An Assassin's Flower Series Novella
Copyright 2013 Lionrod
All Rights Reserved
Cover Design by Quantumystic
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This book is a work of fiction. Names, characters, trademarked products, events and locations are fictitious. Any resemblance to actual events or persons, living or dead, are entirely coincidental.
How I wish I could have protected you.
Table of Contents
Author's Notes and Acknowledgments
About the Author
More Books By Lionrhod
Dark Moon Gates Sneak Preview Chapter 1
DMG Chapter 2
DMG Chapter 3
DMG Chapter 4
DMG Chapter 5
An Assassin's Flower Series Novella
My weapons-instructor and I were about to exit the training arena when the elegant woman stepped from the shadows of the viewing stands.
"Ru'al Harani." Holding her veil so that it did not flap away from her face, the instructor bent in graceful obeisance, braid dragging in the sand, and I did likewise.
The High Assassin merely waved a manicured hand, sending the scent of ripened fruits and musk floating towards me. Amber sunlight flashed from gems in the carved bone skull-and-spider ring that weighted one slender finger.
I wiped my own hands on my tunic, leaving a grimy smear. The ever-present dust of the arena crusted my face, mixed with my sweat, making stiff streamers of my long black hair. Why did my mother always have this effect on me? Despite my nineteen turnings I felt like an awkward child. I tried to picture the High Assassin covered in the sweat and dirt of battle practice.
It was impossible. Surely even in the throes of combat the Ru'al Harani Illistanirda would be fresh as a field of dawnstar flowers, her silks still crisp and unsullied.
How long had she been watching? Had she seen me nearly disarmed of my weapon, or had I at least been spared that embarrassment?
Illistanirda looked a question at the instructor, who made a handsign, imperceptible if one did not know what to look for. I braced myself for the inevitable question.
"D'hara, your instructors tell me that you still have not accomplished the Change. Is this true? Are you certain nothing has happened which is...different? Something you have failed to tell us about?"
"No, revered mother. The signs I was to watch for have been absent. I have felt no nausea save when given that horrid medicine for the chill I caught last Dark season." I answered by rote. A trickle of sweat ran down my neck and beneath my collar, tracing a ticklish line to the small of my back. "Nor have I felt dizziness even when chasing pigeons with Talil on the high minaret."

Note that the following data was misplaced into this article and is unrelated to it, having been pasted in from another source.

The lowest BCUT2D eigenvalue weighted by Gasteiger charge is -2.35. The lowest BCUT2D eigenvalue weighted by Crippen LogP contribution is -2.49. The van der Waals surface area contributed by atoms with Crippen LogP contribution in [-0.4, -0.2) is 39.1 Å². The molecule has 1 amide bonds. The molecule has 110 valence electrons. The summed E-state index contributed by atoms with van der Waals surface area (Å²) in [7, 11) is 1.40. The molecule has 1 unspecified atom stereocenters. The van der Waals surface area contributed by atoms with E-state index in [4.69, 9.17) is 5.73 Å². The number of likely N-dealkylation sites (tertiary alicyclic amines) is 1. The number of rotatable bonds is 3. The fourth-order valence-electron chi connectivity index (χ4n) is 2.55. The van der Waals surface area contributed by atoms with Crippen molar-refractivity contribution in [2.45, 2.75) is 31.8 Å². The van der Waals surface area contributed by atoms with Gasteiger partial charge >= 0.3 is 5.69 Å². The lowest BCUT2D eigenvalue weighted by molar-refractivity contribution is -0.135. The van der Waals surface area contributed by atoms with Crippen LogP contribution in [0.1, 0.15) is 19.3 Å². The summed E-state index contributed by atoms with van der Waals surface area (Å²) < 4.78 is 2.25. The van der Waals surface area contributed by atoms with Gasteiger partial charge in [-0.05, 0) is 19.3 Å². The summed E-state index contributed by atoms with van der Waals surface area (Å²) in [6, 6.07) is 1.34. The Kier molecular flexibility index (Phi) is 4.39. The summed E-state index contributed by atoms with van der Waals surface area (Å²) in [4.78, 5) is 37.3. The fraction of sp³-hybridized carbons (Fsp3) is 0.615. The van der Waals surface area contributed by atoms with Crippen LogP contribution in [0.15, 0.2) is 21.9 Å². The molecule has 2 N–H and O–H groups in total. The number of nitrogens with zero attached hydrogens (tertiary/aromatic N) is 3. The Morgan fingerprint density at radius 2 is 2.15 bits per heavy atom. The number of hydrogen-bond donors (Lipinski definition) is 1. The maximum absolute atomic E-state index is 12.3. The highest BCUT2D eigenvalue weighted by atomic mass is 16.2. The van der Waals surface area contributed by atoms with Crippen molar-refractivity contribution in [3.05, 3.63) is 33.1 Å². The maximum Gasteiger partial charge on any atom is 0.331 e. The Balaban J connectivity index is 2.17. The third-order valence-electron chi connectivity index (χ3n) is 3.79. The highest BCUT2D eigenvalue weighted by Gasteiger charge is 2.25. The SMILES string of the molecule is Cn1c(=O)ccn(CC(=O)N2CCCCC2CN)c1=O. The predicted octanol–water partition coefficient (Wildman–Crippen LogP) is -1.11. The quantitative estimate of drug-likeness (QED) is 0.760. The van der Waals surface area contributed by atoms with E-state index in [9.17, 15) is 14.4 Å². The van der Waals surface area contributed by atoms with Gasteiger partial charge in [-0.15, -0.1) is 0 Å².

"You know that heights are forbidden whilst you await the Change, daughter!" No mention that Talil, seven turnings old, should not have been there either. It irked me that they treated me more like a child than my younger brother. I drew a deep breath, refusing to shrink in the heat of the High Assassin's ire. "Revered mother, please. It has been six turnings now since my thirteenth birthwake. What if I should never Change? Will you forbid me forever? And should this Change come over me, how shall I know if you won't tell me what it is?"
"It is not discussed with the uninitiated. Trust you would know." She paced across the sands, lifting filmy skirts so they would not drag. When she again spoke, it was to the ghosts of her nenfaron, those infant males sacrificed for her birth. Straining to catch her words, I shivered. I never spoke to my own nenfaron, only half believed in their continued existence. Yet Illistanirda often seemed to be in communion with unseen presences and to receive information that even her vast network of spies could not have provided.
"I do not understand," she whispered. "All but one of the girl's nenfar were males--a strong sign. The name of the d'har is not lightly given. Could the priests of Shagul have read the entrails wrong?" She turned back to me, lifting my chin in long fingers. "You have your father's eyes."
"I--" I spread my hands. "I regret that I am a disappointment, revered mother."
The High Assassin leveled a measuring stare and turned away. As she passed the instructor, she made a handsign which I did not know.
We followed her from the arena. The field beyond was scattered with tents, all of indistinguishable black cloth. My instructor bowed to me and wended her way to her tent for her mid-waking meal. Only by its placement did she know which was hers, for the identities of both instructors and students were carefully shielded until the students Changed.
I alone did not have to hide who I was. As the Ru'al Harani's daughter, such subterfuges would be cumbersome.
As I watched, a litter borne by four slaves came through the gate at the far end of the field, its draperies expensive, but not ostentatious. I waited until they placed the litter on the ground before me. Stepping in, I drew the curtains tight and knelt among the cushions.
Aldrar pushed herself up, made clumsy by the awkward weight of the childwealth. She busied herself with an assortment of pots. Her dusky face was painted, as it had been for many hands of days, with the red ocher spiral sacred to Eltanii. The effect still startled me, but beyond the paint, her eyes lit with familiar warmth.
"Aldrar, look at you, you are huge. You overwork yourself," I scolded my nenfari.
"We have had this argument for some months now." My born-for slave chuckled, laying a platter of succulent meats in front of me. "Will you not name me victor? It was enough of a concession that I use this litter." She waved her hand at the draperies that curtained us. "The priestesses of Eltanii say that activity will strengthen me. Nor do I trust any other to prepare your food."